Researchers at St. Mary’s hospital have discovered that skin adhesive is effective in suturing the surgery marks of a pregnant woman after cesarean section (C-section).
|Professor Park In-yang|
According to the hospital, one out of two babies born in Korea went through a C-section last year.
However, most mothers are reluctant to have a C-section due to the fear of surgery and scarring in the abdomen after delivery. In particular, complications such as infection during suture after surgery may cause scars to become larger.
The team, led by Professor Park In-yang of the department of obstetrics and gynecology at the hospital, has proved that Histoacryl, a medical adhesive, can reduce complications and are cosmetically superior compared to sewing the surgery area with a thread.
The researchers compared 209 mothers who used medical skin adhesives after C-section and 208 mothers who underwent conventional surgical methods.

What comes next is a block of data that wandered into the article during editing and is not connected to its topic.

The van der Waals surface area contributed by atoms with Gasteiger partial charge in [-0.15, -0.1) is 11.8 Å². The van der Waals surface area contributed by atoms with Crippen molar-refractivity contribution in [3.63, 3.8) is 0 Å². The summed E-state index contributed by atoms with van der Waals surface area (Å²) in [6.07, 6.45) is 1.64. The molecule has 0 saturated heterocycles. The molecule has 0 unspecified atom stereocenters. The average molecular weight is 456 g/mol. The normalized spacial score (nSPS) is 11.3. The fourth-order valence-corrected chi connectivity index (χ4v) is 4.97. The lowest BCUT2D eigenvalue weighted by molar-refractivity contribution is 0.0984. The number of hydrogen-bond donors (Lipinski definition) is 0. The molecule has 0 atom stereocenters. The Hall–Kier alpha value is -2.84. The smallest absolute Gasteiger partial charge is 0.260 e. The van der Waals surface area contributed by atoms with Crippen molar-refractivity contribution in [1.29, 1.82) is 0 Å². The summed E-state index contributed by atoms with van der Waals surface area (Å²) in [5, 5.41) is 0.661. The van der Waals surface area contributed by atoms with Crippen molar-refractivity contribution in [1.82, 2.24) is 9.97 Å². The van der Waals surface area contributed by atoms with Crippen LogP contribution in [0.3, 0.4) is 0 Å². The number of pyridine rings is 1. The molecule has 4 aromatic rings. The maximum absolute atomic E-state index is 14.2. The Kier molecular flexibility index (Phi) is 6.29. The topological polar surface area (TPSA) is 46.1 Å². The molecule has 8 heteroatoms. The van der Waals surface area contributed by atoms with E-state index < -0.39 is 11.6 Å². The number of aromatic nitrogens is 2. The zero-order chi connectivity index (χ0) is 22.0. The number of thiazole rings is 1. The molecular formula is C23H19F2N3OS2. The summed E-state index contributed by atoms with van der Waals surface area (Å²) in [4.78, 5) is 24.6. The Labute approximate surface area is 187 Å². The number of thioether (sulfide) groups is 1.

As a result, the complication rate of surgical site complication occurred with medical skin adhesives was 3.4 percent, which was lower than that of suture using thread (5.3 percent).
Also, after comparing the two groups with the Vancouver scar scale, which comprehensively assessed skin scar size, area, and stiffness, there was no difference in the cosmetic effect between the two groups.
Compared with surgical threads, a medical skin adhesive spontaneously falls off when the surgical site heals. Also, it can reduce the time of operation as it does not require suturing, while removing the need for a bandage to prevent water from getting into the wound, reducing skin irritation and allowing post-operative showering.
“Although medical skin adhesive sutures have been expanding to surgical operations in recent years, they are rarely used in C-section surgery,” Professor Park said. “However, the substance can become an alternative to conventional surgical closure, as it is cosmetically superior and reduces the risk of complications.”
Skin adhesives may be useful, especially for mothers with cutaneous scarring, such as keloid skin, which is a symptom when the scarring spreads, he added.
PLoS ONE published the result of the study.
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